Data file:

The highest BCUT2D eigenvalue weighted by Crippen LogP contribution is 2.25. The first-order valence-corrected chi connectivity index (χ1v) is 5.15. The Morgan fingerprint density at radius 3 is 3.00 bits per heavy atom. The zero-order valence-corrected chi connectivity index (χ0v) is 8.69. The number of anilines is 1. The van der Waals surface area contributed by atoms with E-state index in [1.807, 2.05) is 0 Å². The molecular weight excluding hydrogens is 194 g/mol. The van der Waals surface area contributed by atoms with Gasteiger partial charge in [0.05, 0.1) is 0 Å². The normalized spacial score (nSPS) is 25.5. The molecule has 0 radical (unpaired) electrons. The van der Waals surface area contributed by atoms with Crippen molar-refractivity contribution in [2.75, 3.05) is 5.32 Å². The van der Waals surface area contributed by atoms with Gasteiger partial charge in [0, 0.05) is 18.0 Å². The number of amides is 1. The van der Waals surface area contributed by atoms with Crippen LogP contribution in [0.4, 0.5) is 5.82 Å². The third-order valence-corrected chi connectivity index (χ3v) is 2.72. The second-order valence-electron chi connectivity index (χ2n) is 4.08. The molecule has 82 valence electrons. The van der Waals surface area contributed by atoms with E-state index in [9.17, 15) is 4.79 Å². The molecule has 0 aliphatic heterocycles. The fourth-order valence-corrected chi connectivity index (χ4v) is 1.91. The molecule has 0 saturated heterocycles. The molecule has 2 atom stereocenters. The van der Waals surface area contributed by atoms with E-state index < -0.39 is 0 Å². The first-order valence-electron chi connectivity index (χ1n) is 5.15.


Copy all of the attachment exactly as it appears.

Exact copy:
The highest BCUT2D eigenvalue weighted by Crippen LogP contribution is 2.25. The first-order valence-corrected chi connectivity index (χ1v) is 5.15. The Morgan fingerprint density at radius 3 is 3.00 bits per heavy atom. The zero-order valence-corrected chi connectivity index (χ0v) is 8.69. The number of anilines is 1. The van der Waals surface area contributed by atoms with E-state index in [1.807, 2.05) is 0 Å². The molecular weight excluding hydrogens is 194 g/mol. The van der Waals surface area contributed by atoms with Gasteiger partial charge in [0.05, 0.1) is 0 Å². The normalized spacial score (nSPS) is 25.5. The molecule has 0 radical (unpaired) electrons. The van der Waals surface area contributed by atoms with Crippen molar-refractivity contribution in [2.75, 3.05) is 5.32 Å². The van der Waals surface area contributed by atoms with Gasteiger partial charge in [0, 0.05) is 18.0 Å². The number of amides is 1. The van der Waals surface area contributed by atoms with Crippen LogP contribution in [0.4, 0.5) is 5.82 Å². The third-order valence-corrected chi connectivity index (χ3v) is 2.72. The second-order valence-electron chi connectivity index (χ2n) is 4.08. The molecule has 82 valence electrons. The van der Waals surface area contributed by atoms with E-state index in [9.17, 15) is 4.79 Å². The molecule has 0 aliphatic heterocycles. The fourth-order valence-corrected chi connectivity index (χ4v) is 1.91. The molecule has 0 saturated heterocycles. The molecule has 2 atom stereocenters. The van der Waals surface area contributed by atoms with E-state index < -0.39 is 0 Å². The first-order valence-electron chi connectivity index (χ1n) is 5.15.